A film documenting the work of the R.N.L.I at Flamborough, the film also shows a day in the life of working fishermen out of Flamborough.
The film opens with shots of Flamborough Bay followed by an introduction to the contributors who are shown in close up.
There is footage of the outskirts of Flamborough followed by scenes of the village including St Oswald’s Church, ruins of Flamborough Castle, and the War Memorial where a British Legion Service of Commemoration takes place. Service members lay a poppy wreath on the memorial. Views of Flamborough High Street include the Royal Dog and Duck Hotel, and the Ship Hotel. Many cars can be seen in the village, and a lady walks by pushing a pram.
The next scene features the Fishermen’s War Memorial and a Flamborough Sword Dance display. This is followed by a view of Flamborough Head where both the old and new lighthouse can be seen, and the lighthouse keepers are introduced. Views of South landing and the old lifeboat hut can be seen, and there are families enjoying the sandy beach.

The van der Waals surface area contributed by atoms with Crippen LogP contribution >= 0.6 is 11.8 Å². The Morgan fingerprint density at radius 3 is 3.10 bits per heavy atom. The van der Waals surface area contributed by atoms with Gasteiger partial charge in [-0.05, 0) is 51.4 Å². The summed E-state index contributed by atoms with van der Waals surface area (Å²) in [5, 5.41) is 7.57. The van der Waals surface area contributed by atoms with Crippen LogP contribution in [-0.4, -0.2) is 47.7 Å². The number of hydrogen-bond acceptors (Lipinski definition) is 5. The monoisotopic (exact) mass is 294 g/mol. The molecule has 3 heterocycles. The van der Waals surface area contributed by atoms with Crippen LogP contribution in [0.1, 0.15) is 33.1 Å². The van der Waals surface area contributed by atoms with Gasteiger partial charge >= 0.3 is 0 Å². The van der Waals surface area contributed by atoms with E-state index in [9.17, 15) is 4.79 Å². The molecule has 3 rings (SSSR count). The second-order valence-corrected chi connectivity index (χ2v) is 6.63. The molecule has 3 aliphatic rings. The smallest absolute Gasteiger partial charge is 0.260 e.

A crowd is gathered at the North Landing for the annual Lifeboat Flag Day. People in fancy dress and crowds gather to watch the demonstration launch of the lifeboat. A helicopter drops a flare as part of the event.
The next portion of the film focuses on the fishermen who make their livelihood out of Flamborough. The day’s catch of crabs and lobsters are hauled up the beach at Flamborough and loaded on to vans. George Emerson and his brother show us a day in the life of their fishing vessel, the Silver Line. At sea they haul in baskets of lobsters and crabs. Back on shore, they bate the lines with mussels and whelks for the next day. Out on the boat there is long lining for cod and haddock. The fish are then prepared for gutting, and the livers are kept for cod liver oil. Seagulls swarm around the boat as it heads for the North Landing to bring in the day’s catch.
See more at: www.yorkshirefilmarchive.com
The Great Gale September 03 2013
Ghostly images from the archive. The Great Gale of Bridlington 1871.
A Mothers Pride - Hand Knitting a Gansey Sweater August 30 2013
Thanks again to Ben & Lynn at Walker&Walker for the great feature and profile on
Katie Banks Gansey Knitter.
Menswear shoot Autumn 2013 August 26 2013
Wayside Flower Autumn 2013. Collection preview behind thescenes at our
studio photo shoot. British made Menswear workwear and Gansey knitwear
Local Artists Mel Whitaker June 07 2013